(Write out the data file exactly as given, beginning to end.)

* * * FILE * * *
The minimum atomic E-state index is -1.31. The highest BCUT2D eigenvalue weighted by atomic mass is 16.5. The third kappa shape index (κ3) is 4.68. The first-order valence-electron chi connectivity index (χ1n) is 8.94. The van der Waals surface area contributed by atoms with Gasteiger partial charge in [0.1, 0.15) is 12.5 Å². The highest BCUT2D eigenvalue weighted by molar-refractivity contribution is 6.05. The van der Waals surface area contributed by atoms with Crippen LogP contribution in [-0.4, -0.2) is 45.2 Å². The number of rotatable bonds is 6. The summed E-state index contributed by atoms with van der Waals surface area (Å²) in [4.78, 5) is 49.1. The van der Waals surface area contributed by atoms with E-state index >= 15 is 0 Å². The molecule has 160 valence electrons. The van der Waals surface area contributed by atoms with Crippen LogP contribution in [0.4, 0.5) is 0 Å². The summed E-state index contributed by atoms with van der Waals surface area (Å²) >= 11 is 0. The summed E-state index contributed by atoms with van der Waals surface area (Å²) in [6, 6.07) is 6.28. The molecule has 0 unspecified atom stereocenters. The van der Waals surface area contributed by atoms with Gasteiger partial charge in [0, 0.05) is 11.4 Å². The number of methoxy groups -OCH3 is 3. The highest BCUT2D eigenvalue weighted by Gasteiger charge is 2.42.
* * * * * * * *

The minimum atomic E-state index is -1.31. The highest BCUT2D eigenvalue weighted by atomic mass is 16.5. The third kappa shape index (κ3) is 4.68. The first-order valence-electron chi connectivity index (χ1n) is 8.94. The van der Waals surface area contributed by atoms with Gasteiger partial charge in [0.1, 0.15) is 12.5 Å². The highest BCUT2D eigenvalue weighted by molar-refractivity contribution is 6.05. The van der Waals surface area contributed by atoms with Crippen LogP contribution in [-0.4, -0.2) is 45.2 Å². The number of rotatable bonds is 6. The summed E-state index contributed by atoms with van der Waals surface area (Å²) in [4.78, 5) is 49.1. The van der Waals surface area contributed by atoms with E-state index >= 15 is 0 Å². The molecule has 160 valence electrons. The van der Waals surface area contributed by atoms with Crippen LogP contribution in [0.4, 0.5) is 0 Å². The summed E-state index contributed by atoms with van der Waals surface area (Å²) >= 11 is 0. The summed E-state index contributed by atoms with van der Waals surface area (Å²) in [6, 6.07) is 6.28. The molecule has 0 unspecified atom stereocenters. The van der Waals surface area contributed by atoms with Gasteiger partial charge in [0, 0.05) is 11.4 Å². The number of methoxy groups -OCH3 is 3. The highest BCUT2D eigenvalue weighted by Gasteiger charge is 2.42.